PETALING JAYA: The new national minimum wage of RM1,500 finally got off the ground on May 1 but in terms of compliance, there is still some way to go.
In a survey by the Malaysian Employers Federation (MEF), 67.2% of the companies involved are not ready to implement the new minimum wage, which had been increased from the previous rate of RM1,200.
Under the new regulations, employers with five or more workers have to increase their workers’ minimum wage from either RM1,100 or RM1,200 to RM1,500.
Companies with fewer than five workers have until Dec 31 to implement the change.
MEF president Datuk Dr Syed Hussain Syed Husman said the new policy resulted in extra costs of between 25% and 35% to businesses, “which is a lot of financial pressure”.
A previous survey by the MEF on the impact of the increased minimum wage showed that 77.4% of the companies did not want to pay higher wages.
The bulk of the respondent companies wanted wages to be based on performance and productivity, with about half of them saying that the higher minimum wage would disrupt economic recovery efforts.
Syed Hussain said 55.7% did not want to absorb the increased costs involved.
“A total of 64.7% of the respondents indicated that they will pass the cost increase partially to customers, with 35.3% saying they will pass the cost fully to consumers,” he said.
He said cash flow was the major issue faced by mainly MSMEs (micro and small and medium enterprises) on implementing the new minimum wage.
“Most government initiatives to assist MSMEs to sustain their business are ending, with some already having ended.
“Many employers in the MSME category are hoping for more financial assistance in Budget 2023 to assist them,” said Syed Hussain.
He said the MEF had, among others, suggested the government focus on improving skills training, upgrading infrastructure and creating new opportunities for Malaysians to improve their living standards and quality of life.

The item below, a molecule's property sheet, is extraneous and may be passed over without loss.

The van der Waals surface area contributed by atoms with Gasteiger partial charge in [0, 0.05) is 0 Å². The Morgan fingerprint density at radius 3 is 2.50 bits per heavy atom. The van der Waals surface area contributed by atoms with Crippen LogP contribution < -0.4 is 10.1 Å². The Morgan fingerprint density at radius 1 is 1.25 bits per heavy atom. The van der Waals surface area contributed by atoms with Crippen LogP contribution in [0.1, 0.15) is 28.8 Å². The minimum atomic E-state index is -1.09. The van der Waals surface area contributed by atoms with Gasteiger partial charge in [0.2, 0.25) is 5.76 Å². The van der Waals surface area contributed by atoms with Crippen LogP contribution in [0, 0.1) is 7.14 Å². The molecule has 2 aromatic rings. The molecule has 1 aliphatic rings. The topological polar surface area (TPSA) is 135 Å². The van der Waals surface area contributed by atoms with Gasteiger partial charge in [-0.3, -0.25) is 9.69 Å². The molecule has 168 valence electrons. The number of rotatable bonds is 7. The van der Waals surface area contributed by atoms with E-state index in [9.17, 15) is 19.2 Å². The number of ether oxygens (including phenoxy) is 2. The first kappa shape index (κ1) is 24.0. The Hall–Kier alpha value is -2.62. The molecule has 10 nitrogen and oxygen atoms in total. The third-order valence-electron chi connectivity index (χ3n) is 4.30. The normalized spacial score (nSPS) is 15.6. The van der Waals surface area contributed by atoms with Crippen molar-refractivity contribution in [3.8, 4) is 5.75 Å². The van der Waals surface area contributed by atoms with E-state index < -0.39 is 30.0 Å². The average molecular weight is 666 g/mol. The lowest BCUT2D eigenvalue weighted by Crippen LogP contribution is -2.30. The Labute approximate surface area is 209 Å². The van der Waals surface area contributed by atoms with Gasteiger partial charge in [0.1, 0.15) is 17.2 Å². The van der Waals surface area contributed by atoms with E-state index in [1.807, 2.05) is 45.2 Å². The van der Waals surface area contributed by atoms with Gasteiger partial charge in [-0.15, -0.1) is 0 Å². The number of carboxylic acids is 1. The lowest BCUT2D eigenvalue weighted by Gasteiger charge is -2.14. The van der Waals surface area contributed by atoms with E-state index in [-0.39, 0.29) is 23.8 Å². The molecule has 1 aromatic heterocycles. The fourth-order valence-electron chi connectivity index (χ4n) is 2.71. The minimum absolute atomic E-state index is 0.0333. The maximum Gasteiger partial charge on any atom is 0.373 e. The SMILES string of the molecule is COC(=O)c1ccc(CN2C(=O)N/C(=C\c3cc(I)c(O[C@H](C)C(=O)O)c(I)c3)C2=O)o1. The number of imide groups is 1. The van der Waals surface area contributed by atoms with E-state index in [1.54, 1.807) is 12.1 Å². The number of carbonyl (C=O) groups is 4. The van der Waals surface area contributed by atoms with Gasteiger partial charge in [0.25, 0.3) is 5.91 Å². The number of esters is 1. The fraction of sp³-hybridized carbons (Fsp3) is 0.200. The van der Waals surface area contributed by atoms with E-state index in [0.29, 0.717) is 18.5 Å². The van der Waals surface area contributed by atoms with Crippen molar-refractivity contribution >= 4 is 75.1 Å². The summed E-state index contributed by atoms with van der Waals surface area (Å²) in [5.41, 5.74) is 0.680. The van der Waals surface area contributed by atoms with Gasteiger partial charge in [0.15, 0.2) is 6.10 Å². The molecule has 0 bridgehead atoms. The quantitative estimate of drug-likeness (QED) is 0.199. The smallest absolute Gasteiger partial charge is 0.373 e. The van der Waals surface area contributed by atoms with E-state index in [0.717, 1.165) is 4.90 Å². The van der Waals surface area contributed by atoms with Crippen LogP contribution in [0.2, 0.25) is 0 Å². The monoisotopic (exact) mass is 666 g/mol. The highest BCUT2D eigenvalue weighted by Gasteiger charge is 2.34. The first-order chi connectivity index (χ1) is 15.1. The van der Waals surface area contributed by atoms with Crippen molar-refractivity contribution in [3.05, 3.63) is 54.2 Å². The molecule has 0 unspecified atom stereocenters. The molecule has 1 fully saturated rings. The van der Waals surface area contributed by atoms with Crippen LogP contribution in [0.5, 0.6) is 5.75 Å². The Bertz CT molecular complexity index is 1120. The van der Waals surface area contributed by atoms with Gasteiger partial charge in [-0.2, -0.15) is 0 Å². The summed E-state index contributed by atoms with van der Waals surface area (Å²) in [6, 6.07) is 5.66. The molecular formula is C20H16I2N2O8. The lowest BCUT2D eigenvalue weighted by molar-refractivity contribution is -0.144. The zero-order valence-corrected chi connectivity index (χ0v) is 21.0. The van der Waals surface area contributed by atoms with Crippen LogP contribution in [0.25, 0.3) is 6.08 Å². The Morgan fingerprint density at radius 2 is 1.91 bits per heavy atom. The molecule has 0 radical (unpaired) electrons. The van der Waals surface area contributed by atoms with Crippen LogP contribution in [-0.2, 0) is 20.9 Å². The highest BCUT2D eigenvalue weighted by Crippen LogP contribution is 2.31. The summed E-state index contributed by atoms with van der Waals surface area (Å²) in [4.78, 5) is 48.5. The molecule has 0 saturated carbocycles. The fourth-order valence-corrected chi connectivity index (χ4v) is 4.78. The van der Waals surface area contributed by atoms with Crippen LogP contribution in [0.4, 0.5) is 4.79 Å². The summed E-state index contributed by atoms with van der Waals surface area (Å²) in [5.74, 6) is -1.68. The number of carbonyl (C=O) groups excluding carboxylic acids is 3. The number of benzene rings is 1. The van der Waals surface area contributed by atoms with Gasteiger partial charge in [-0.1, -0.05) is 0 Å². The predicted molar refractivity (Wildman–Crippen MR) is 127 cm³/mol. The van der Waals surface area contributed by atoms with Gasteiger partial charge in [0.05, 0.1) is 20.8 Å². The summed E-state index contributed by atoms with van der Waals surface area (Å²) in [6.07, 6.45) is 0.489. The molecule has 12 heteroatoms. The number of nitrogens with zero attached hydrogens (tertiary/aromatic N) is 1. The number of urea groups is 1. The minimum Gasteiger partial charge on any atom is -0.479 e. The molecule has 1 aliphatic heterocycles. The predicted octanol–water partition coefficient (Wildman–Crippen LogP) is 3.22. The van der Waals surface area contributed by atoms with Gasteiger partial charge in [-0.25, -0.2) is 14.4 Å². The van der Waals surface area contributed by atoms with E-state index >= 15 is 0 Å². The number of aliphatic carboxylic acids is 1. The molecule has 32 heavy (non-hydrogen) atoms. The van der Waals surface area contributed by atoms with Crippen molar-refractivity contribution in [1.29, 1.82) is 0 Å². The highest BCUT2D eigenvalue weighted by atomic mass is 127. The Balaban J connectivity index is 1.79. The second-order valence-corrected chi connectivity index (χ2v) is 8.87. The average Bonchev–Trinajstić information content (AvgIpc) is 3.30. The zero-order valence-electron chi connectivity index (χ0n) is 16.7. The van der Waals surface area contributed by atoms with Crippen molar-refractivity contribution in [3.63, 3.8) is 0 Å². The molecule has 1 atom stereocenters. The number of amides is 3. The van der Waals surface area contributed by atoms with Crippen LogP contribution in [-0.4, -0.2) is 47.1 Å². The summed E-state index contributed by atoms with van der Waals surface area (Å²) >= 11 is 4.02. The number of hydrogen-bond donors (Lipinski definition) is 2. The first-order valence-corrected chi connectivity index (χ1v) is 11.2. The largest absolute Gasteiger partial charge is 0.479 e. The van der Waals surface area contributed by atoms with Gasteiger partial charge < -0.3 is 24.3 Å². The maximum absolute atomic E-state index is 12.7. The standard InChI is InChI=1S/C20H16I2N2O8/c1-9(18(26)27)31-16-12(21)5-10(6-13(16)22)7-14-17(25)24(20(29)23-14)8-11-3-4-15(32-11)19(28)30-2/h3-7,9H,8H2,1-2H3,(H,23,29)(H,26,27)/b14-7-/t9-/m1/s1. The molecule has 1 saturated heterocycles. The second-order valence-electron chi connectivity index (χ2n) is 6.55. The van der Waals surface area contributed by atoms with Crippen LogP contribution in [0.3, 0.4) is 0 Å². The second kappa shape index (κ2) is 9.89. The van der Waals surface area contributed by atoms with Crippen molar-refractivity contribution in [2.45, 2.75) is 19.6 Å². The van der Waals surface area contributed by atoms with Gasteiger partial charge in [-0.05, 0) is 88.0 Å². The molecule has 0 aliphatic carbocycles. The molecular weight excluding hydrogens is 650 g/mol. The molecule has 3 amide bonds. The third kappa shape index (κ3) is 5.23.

“Government agencies and the private sector should also place more emphasis on improving the quality of products and services in order to justify the increase in the minimum wage,” he said.
Syed Hussain said the upcoming Budget 2023 should focus on the recovery of the national economy through retention of employees, creation of more jobs, raising productivity and enhancing competitiveness.
“The right policies are needed to encourage job creation with companies being able to hire more locals through the creation of higher quality jobs.
“Minimum wage is only be viable if jobs are available. Otherwise, minimum wage will only be good on paper,” Syed Hussain said.
To help bosses, he said the foreign workers’ levy, which is paid by employers, should not be treated as government revenue.
“It should be ploughed back to the industries for automation, mechanisation as well as to upskill and reskill locals.
“For many years, even prior to the Covid-19 landscape, MEF and other industry associations had called on the government to channel the foreign workers levy for such purposes, as well as for the development and training of local workers.
“However, the foreign worker levy collected continues to be channelled into the government’s main coffers,” he said.
To help employers meet the RM1,500 mark amid the challenging economic landscape, Malay Economic Action Council (MTEM) senior fellow Ahmad Yazid Othman suggested a phased implementation to provide “a soft landing on the impact”.
He said the timing of the minimum wage implementation had been a problem for SMEs.
“For most SMEs, this is not projected in their planning for 2022. With workers being more selective and with the lack of foreign workers, SMEs are forced to transfer the costs to consumers.
“While MTEM fully agrees with this minimum wage as a way to force companies to share their profit as wages and increase wage share versus profits, the SMEs suffer as their margin is limited and their productivity stifled mid-year, compounded by a global crisis,” he said.
What the government could do was re-categorise companies that could be excluded from implementing the minimum wage, he said.
Ahmad Yazid said small firms with annual revenue below RM3mil and with fewer than 30 employees should also be given the exemption to at least the end of the year.
“Medium-sized companies should also be given some time to adjust accordingly,” he said.
Alternatively, Ahmad Yazid added that a wage subsidy programme should continue for small firms so they could focus on growing their business and provide jobs.
He said that in his opinion, minimum wage should not be standardised across industries or municipalities and states due to the different costs of living.